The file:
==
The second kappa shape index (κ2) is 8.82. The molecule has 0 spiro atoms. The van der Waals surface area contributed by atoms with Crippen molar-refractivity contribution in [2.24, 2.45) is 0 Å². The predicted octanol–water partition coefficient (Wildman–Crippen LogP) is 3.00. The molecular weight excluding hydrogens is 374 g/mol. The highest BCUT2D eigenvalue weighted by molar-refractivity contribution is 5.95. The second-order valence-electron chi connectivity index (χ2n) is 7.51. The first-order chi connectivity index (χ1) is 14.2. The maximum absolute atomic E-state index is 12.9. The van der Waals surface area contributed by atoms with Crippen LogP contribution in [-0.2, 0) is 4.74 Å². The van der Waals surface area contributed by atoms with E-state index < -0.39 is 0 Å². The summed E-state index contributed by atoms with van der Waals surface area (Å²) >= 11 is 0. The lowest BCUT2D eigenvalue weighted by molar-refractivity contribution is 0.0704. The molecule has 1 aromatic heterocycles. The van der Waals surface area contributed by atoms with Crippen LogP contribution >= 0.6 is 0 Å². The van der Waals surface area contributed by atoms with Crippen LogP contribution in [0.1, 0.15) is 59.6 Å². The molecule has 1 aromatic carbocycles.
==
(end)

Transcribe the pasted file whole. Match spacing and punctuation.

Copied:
The second kappa shape index (κ2) is 8.82. The molecule has 0 spiro atoms. The van der Waals surface area contributed by atoms with Crippen molar-refractivity contribution in [2.24, 2.45) is 0 Å². The predicted octanol–water partition coefficient (Wildman–Crippen LogP) is 3.00. The molecular weight excluding hydrogens is 374 g/mol. The highest BCUT2D eigenvalue weighted by molar-refractivity contribution is 5.95. The second-order valence-electron chi connectivity index (χ2n) is 7.51. The first-order chi connectivity index (χ1) is 14.2. The maximum absolute atomic E-state index is 12.9. The van der Waals surface area contributed by atoms with Crippen LogP contribution in [-0.2, 0) is 4.74 Å². The van der Waals surface area contributed by atoms with E-state index < -0.39 is 0 Å². The summed E-state index contributed by atoms with van der Waals surface area (Å²) >= 11 is 0. The lowest BCUT2D eigenvalue weighted by molar-refractivity contribution is 0.0704. The molecule has 1 aromatic heterocycles. The van der Waals surface area contributed by atoms with Crippen LogP contribution >= 0.6 is 0 Å². The van der Waals surface area contributed by atoms with Crippen LogP contribution in [0.1, 0.15) is 59.6 Å². The molecule has 1 aromatic carbocycles.